Teaching Literature to Adolescents
By Richard Beach, Deborah Appleman, Susan Hynds, Jeffrey Wilhelm, Richard Beach, Deborah Appleman, Jeffrey Wilhelm, Susan Hynds
Routledge – 2006 – 296 pages
This text for pre-service and in-service English education courses presents current methods of teaching literature to middle and high school students. The methods are based on social-constructivist/socio-cultural theories of literacy learning, and incorporate research on literary response conducted by the authors.
Teaching Literature to Adolescents – a totally new text that draws on ideas from the best selling textbook, Teaching Literature in the Secondary School, by Beach and Marshall – reflects and builds on recent key developments in theory and practice in the field, including:
The interactive Web site contains recommended readings, resources, and activities; links to Web sites and PowerPoint presentations; and opportunities for readers to contribute teaching units to the Web site databases.
Instructors and students in middle and high school English methods courses will appreciate the clear, engaging, useful integration of theory, methods, and pedagogical features offered in this text.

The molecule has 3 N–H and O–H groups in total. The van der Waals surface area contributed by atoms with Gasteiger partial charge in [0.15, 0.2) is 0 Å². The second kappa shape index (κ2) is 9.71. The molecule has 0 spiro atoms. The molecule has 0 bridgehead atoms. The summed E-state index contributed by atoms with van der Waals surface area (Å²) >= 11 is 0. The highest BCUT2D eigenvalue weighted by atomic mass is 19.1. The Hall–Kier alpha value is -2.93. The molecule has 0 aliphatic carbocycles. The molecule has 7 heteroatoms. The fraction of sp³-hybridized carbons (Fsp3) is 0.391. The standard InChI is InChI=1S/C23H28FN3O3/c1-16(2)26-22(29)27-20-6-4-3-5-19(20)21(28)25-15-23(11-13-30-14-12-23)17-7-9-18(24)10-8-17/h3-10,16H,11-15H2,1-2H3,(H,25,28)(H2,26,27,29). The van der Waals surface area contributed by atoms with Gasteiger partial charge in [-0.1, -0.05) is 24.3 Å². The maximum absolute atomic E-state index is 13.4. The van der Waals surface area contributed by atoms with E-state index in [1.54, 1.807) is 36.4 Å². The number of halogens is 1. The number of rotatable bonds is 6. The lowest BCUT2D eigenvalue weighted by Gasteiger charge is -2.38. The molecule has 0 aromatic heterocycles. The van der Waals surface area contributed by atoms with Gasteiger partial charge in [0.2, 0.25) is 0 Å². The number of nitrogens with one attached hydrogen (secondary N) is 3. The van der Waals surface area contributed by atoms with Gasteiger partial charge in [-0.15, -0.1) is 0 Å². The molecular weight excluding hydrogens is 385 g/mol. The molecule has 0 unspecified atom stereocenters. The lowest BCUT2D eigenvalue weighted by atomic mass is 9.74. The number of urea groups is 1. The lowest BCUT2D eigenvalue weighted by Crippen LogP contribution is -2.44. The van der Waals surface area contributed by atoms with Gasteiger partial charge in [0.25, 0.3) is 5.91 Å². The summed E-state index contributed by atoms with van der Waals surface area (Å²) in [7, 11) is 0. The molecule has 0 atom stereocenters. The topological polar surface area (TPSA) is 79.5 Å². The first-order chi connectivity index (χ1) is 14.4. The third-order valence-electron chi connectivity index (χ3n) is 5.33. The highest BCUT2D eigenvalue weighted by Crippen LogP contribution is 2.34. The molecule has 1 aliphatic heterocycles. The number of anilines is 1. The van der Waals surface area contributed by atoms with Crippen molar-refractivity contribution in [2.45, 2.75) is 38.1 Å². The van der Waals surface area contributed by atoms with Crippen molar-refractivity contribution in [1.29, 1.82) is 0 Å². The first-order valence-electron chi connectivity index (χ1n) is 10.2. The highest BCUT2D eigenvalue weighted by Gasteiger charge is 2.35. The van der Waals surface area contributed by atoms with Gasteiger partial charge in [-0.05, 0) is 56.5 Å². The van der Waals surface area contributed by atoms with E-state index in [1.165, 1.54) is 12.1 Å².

"Teaching Literature to Adolescents provides chapter after chapter to help preservice English teachers prepare themselves to be more effective in the classroom…[It] explains ways to get students fully engaged in the literature classroom--interpreting, discussing, and writing about literature…[The] authors may say it's for preservice English teachers, but don't kid yourself--new and veteran teachers alike can benefit from the text and its related website."
--"Journal of Adolescent & Adult Literacy", October 2007
Contents: Preface. Goals for Teaching Literature: What Does It Mean to Teach Literature? Understanding Students' Individual Differences: Who Are My Students? Planning and Organizing Literature Instruction: How Do I Decide What to Teach? Using Drama to Foster Interpretation: How Can I Help Students Read Better? Leading Classroom Discussions of Literature: How Do I Get Students to Talk About Literature? Using Narratives in the Classroom for Both Teaching and Learning Literature: What's the Use of Story? Teaching Text and Task-Specific Strategies: How Does the Shape of a Text Change the Shape of My Teaching? Teaching the Classics: Do I Have to Teach the Canon, and If So, How Do I Do It? Multiple Perspectives to Engage Students With Literature: What Are Different Ways of Seeing? Teaching Media Literacy: What Else Is a Text and How Do I Teach It? Assessing and Evaluating Students' Learning: How Do I Know What Students Have Learned? Text Selection, Censorship, Creating an Ethical Classroom Environment, and Teacher Professionalism: How Do I Stay in Control, Out of Trouble, and Continue to Develop as a Teacher?